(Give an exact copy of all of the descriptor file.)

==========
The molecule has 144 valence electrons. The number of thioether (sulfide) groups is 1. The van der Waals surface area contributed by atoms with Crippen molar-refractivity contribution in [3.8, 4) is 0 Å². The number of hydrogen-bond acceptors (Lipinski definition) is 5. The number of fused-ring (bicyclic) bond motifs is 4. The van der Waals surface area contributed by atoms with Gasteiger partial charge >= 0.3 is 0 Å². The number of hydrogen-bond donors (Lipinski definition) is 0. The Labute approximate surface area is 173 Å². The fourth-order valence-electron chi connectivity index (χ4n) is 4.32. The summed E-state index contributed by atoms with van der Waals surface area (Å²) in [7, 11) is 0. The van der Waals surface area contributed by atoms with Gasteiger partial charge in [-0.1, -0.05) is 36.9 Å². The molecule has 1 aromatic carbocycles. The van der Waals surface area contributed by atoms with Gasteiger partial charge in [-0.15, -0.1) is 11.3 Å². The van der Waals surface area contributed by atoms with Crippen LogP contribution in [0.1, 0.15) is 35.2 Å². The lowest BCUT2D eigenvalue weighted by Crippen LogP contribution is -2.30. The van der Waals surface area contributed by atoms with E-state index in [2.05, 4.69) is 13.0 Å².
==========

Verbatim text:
The molecule has 144 valence electrons. The number of thioether (sulfide) groups is 1. The van der Waals surface area contributed by atoms with Crippen molar-refractivity contribution in [3.8, 4) is 0 Å². The number of hydrogen-bond acceptors (Lipinski definition) is 5. The number of fused-ring (bicyclic) bond motifs is 4. The van der Waals surface area contributed by atoms with Gasteiger partial charge >= 0.3 is 0 Å². The number of hydrogen-bond donors (Lipinski definition) is 0. The Labute approximate surface area is 173 Å². The fourth-order valence-electron chi connectivity index (χ4n) is 4.32. The summed E-state index contributed by atoms with van der Waals surface area (Å²) in [7, 11) is 0. The van der Waals surface area contributed by atoms with Gasteiger partial charge in [-0.1, -0.05) is 36.9 Å². The molecule has 1 aromatic carbocycles. The van der Waals surface area contributed by atoms with Gasteiger partial charge in [-0.15, -0.1) is 11.3 Å². The van der Waals surface area contributed by atoms with Crippen LogP contribution in [0.1, 0.15) is 35.2 Å². The lowest BCUT2D eigenvalue weighted by Crippen LogP contribution is -2.30. The van der Waals surface area contributed by atoms with E-state index in [2.05, 4.69) is 13.0 Å².